[C++-sig] Default arguments in pyplusplus

Niall Douglas s_sourceforge at nedprod.com
Wed Jun 21 03:37:59 CEST 2006


On 20 Jun 2006 at 8:49, Roman Yakovenko wrote:

> > Of course, this won't compile. Any ideas?
> 
> Obviously we need to supply different default arguments for wrapper
> and for code that
> actually exposes the function. The idea is simple we need new class variable on
> argument_t class default_value_xxx ( I explain later why xxx, but you
> will have to rename it
> to something readable ). And then to generate code that in wrapper
> uses original value, but
> in boost.python code uses modified one, right?
> 
> I attached the solution to your problem. I made small refactoring + added new
> functionality ( enum_declaration ) so you will need the latest version.

Cool, thanks for that. I've committed it to the TnFOX SVN repository.

> > Thanks for the enum idea. If I can get keyword parameters working I'd
> > be very happy.
> 
> Hope I made you very, very happy :-).

Well, nearly ...

Unfortunately, because I am now including all the patch code into 
every source file, I'm getting compiler limit: internal structure 
overflow error on some of the more complex files. So I came up with a 
cunning plan:

In file_writers/multiple_files.py create_source(), I added the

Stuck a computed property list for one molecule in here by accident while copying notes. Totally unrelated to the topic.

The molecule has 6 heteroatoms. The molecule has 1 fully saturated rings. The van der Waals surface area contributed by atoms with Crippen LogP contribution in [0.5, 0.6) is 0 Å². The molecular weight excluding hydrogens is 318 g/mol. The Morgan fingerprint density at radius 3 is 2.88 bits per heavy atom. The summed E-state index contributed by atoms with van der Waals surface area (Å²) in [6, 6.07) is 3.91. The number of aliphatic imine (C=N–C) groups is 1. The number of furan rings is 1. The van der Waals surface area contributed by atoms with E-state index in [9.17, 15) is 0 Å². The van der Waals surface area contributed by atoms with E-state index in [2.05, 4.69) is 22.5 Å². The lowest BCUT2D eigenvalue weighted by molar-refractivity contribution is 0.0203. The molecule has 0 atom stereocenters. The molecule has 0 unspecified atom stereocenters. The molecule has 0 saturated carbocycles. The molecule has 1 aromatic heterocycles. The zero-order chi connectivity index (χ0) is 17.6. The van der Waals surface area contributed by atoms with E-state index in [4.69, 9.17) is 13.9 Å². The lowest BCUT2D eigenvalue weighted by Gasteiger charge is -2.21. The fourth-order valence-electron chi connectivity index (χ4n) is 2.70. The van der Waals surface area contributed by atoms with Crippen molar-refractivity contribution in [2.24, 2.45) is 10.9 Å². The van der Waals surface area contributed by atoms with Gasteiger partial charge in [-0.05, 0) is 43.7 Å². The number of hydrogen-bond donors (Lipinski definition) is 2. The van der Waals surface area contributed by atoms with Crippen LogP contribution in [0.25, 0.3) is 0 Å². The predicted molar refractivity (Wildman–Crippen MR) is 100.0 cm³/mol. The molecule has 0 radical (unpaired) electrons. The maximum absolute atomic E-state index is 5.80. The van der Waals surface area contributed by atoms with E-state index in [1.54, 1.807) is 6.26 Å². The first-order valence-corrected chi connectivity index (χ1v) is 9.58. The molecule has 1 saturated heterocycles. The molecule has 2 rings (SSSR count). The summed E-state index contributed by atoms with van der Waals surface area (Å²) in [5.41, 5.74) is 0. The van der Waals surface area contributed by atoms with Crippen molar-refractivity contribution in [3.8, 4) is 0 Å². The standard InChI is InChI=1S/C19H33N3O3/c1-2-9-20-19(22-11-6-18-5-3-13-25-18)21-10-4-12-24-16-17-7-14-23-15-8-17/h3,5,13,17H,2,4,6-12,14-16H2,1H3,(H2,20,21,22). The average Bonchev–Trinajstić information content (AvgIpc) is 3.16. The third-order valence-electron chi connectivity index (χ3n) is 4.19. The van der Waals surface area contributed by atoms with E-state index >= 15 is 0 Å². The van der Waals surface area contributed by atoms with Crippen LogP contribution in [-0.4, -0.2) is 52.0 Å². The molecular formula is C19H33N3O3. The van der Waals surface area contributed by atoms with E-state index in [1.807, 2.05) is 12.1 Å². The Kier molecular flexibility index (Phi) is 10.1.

following:

        answer = []
        if self.extmodule.license:
            answer.append( self.extmodule.license.create() )
            
        if self.extmodule.precompiled_header:
            answer.append( self.extmodule.precompiled_header.create() 
)
            
        answer.append( '#define PYPP_BUILDING_'+file_name.replace( 
'.', '_').upper() )
            
        answer.append( '#include "%s%s"' % ( file_name, 
self.HEADER_EXT ) )

        # Include all 'global' include files...

Now I have a common.h which is the precompiled header and then a 
patches.cpp.h which uses a series of #ifdef's to decide which patch 
code to include based on the macro defined above. Achieves what I 
wanted originally of inserting custom code just to where it's needed.

One other thing: I've just discovered you can't do a #pragma hdrstop 
if it's enclosed by an #if. So that code of:

        answer.append( '#ifdef _MSC_VER' )
        answer.append( self.indent( '#pragma hdrstop' ) )
        answer.append( '#endif //_MSC_VER' )

... I originally suggested is useless. Sorry about that. If you just 
plain remove it, you can specify on the command where to stop 
precompiled header inclusion.

Cheers,
Niall






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